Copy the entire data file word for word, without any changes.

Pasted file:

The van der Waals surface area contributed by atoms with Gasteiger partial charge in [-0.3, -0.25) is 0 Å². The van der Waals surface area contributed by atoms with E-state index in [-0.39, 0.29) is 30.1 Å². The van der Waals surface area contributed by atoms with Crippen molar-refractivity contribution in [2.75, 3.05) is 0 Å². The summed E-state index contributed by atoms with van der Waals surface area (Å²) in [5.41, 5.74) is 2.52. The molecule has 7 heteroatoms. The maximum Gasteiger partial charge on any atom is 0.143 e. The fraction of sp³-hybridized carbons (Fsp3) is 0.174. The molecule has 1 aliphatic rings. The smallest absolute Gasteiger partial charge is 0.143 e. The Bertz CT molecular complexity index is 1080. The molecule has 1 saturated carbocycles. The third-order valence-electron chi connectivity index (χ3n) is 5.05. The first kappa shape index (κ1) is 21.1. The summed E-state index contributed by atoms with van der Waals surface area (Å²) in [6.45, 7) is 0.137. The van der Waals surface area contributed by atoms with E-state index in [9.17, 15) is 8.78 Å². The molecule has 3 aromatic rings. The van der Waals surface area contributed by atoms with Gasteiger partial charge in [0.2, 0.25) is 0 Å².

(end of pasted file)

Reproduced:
The van der Waals surface area contributed by atoms with Gasteiger partial charge in [-0.3, -0.25) is 0 Å². The van der Waals surface area contributed by atoms with E-state index in [-0.39, 0.29) is 30.1 Å². The van der Waals surface area contributed by atoms with Crippen molar-refractivity contribution in [2.75, 3.05) is 0 Å². The summed E-state index contributed by atoms with van der Waals surface area (Å²) in [5.41, 5.74) is 2.52. The molecule has 7 heteroatoms. The maximum Gasteiger partial charge on any atom is 0.143 e. The fraction of sp³-hybridized carbons (Fsp3) is 0.174. The molecule has 1 aliphatic rings. The smallest absolute Gasteiger partial charge is 0.143 e. The Bertz CT molecular complexity index is 1080. The molecule has 1 saturated carbocycles. The third-order valence-electron chi connectivity index (χ3n) is 5.05. The first kappa shape index (κ1) is 21.1. The summed E-state index contributed by atoms with van der Waals surface area (Å²) in [6.45, 7) is 0.137. The van der Waals surface area contributed by atoms with E-state index in [9.17, 15) is 8.78 Å². The molecule has 3 aromatic rings. The van der Waals surface area contributed by atoms with Gasteiger partial charge in [0.2, 0.25) is 0 Å².